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- Most Affordable
Many people assume that anyone who owns an airplane must be super-wealthy. Sure, bizjets cost millions and even a brand-new Cessna 172 will run you well into six figures, but the truth is that there are a number of vintage aircraft that go for under $25,000. I’ve seen nice little Cessna 150s for as low as $15,000. Other good values are the Aeronca Champ, Luscombe, Beechcraft Skipper, and Ercoupe. But possibly the best all-around bargain airplane is the Cherokee 140. It’s an easy-to-land tricycle gear, and the 150-hp 140-4 can be configured for four seats. It can haul around 950 pounds 465 nm while cruising at 108 knots. Not bad for as little as $21,000.
If you’re looking for an affordable jet, this is an incredible time to buy a used jet. Prices have cratered to the point that you can find, for example, a 1996 Gulfstream IV, a plane that cost $36 million new, for just under $2.5 million!
Why? Part of the answer has to do with the upcoming FAA ADS-B mandate. To fly in controlled airspace, all aircraft must be ADS-B – “out” equipped by January 1, 2020. Equipping a jet can cost around $150,000 (prices vary of course), and some jets aren’t equipped yet. Still, the Gulfstream example mentioned above represents a fourteen-fold reduction in price, even after complying with the ADS-B mandate. The other reason older jets can be such a bargain is that many of them are equipped with “steam” gauges or older “glass” panels, instead of newer glass panels that can include synthetic vision, terrain mapping, fly-by-wire, heads-up displays, and more. Caveat: watch out for jets that will soon need total engine overhauls. You’ll need to find out what the engine overhauls will cost to determine if it’s still a bargain buy.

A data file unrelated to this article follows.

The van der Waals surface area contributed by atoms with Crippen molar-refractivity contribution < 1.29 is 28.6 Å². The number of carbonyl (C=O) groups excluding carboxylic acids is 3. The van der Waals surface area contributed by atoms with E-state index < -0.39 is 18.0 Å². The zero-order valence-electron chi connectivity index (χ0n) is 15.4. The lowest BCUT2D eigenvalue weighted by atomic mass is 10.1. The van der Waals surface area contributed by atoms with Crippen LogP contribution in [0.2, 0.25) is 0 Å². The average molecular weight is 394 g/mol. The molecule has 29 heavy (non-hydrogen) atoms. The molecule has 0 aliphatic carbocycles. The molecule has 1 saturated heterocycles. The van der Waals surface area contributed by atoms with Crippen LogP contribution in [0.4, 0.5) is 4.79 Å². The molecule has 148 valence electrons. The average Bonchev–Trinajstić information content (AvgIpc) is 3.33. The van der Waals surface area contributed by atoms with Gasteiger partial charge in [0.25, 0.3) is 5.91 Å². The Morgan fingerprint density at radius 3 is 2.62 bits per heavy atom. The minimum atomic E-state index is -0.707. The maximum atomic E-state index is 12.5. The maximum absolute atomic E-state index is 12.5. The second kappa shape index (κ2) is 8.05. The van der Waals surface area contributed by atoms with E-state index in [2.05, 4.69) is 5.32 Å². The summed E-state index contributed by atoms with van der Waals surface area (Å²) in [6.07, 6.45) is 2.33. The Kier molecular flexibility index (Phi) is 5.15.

- Best All-Around
My candidate for best all-around airplane is also the next airplane we intend to buy: a Cessna 182 Skylane. It’s stable, reliable and was produced in such high numbers that parts and qualified mechanics are easy to find. It’s got a good safety record. If you need extra speed, buy the turbo retractable version. If you plan to use it on short, unimproved airstrips, add a STOL kit and vortex generators. The 182 provides good short-field performance as is, but you can add a larger engine or go with mods like the p-ponk, which add extra horsepower. It’s hard to find a Cessna taildragger that has never been ground-looped—that should tell you something. Galen Hanselman, author of “Fly Idaho!” the indispensable backcountry flying guidebook, flies a 182 and it gets him everywhere he needs to go. You can’t beat a Skylane for a reliable, all-around family airplane.
Best all-around jet? That might just be the Embraer Phenom 300—the world’s best-selling light jet for seven years, with no sign of giving up that title. The new 300E offers highly intuitive next-generation avionics, generous cabin space, plush interior, an industry-exclusive upper technology panel, and best-in-class cabin altitude combined with good range and affordable operating costs. It can carry up to 11 occupants and can be flown by a single pilot!
There you have it—plenty of food for thought about different types of airplanes. If you’re thinking about buying one, this article and all the articles linked within it should give you plenty to chew on and help you decide which airplane best fits your needs. Then keep it protected in a hangar, so it’s always ready to go when you are!